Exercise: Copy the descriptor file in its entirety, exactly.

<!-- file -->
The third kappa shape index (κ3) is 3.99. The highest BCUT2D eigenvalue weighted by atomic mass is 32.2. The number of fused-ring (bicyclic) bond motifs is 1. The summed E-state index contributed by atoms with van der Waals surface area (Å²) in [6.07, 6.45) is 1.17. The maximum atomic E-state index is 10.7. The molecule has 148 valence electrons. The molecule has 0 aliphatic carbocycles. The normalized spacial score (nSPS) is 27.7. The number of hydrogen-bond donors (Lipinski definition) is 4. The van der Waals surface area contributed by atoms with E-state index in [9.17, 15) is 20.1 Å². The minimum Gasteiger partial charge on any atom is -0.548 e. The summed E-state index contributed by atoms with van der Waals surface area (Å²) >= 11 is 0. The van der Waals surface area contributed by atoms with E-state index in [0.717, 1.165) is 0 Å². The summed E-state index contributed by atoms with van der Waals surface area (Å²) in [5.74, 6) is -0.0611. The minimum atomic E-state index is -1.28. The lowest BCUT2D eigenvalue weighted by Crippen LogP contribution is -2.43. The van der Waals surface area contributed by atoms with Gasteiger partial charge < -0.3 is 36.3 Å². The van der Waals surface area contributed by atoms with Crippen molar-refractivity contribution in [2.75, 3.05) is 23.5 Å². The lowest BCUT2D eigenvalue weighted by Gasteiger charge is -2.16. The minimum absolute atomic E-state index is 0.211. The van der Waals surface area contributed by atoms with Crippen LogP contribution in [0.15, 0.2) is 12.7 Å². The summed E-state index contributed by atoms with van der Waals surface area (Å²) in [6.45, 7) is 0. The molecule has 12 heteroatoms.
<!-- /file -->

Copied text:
The third kappa shape index (κ3) is 3.99. The highest BCUT2D eigenvalue weighted by atomic mass is 32.2. The number of fused-ring (bicyclic) bond motifs is 1. The summed E-state index contributed by atoms with van der Waals surface area (Å²) in [6.07, 6.45) is 1.17. The maximum atomic E-state index is 10.7. The molecule has 148 valence electrons. The molecule has 0 aliphatic carbocycles. The normalized spacial score (nSPS) is 27.7. The number of hydrogen-bond donors (Lipinski definition) is 4. The van der Waals surface area contributed by atoms with E-state index in [9.17, 15) is 20.1 Å². The minimum Gasteiger partial charge on any atom is -0.548 e. The summed E-state index contributed by atoms with van der Waals surface area (Å²) >= 11 is 0. The van der Waals surface area contributed by atoms with E-state index in [0.717, 1.165) is 0 Å². The summed E-state index contributed by atoms with van der Waals surface area (Å²) in [5.74, 6) is -0.0611. The minimum atomic E-state index is -1.28. The lowest BCUT2D eigenvalue weighted by Crippen LogP contribution is -2.43. The van der Waals surface area contributed by atoms with Gasteiger partial charge < -0.3 is 36.3 Å². The van der Waals surface area contributed by atoms with Crippen molar-refractivity contribution in [2.75, 3.05) is 23.5 Å². The lowest BCUT2D eigenvalue weighted by Gasteiger charge is -2.16. The minimum absolute atomic E-state index is 0.211. The van der Waals surface area contributed by atoms with Crippen LogP contribution in [0.15, 0.2) is 12.7 Å². The summed E-state index contributed by atoms with van der Waals surface area (Å²) in [6.45, 7) is 0. The molecule has 12 heteroatoms.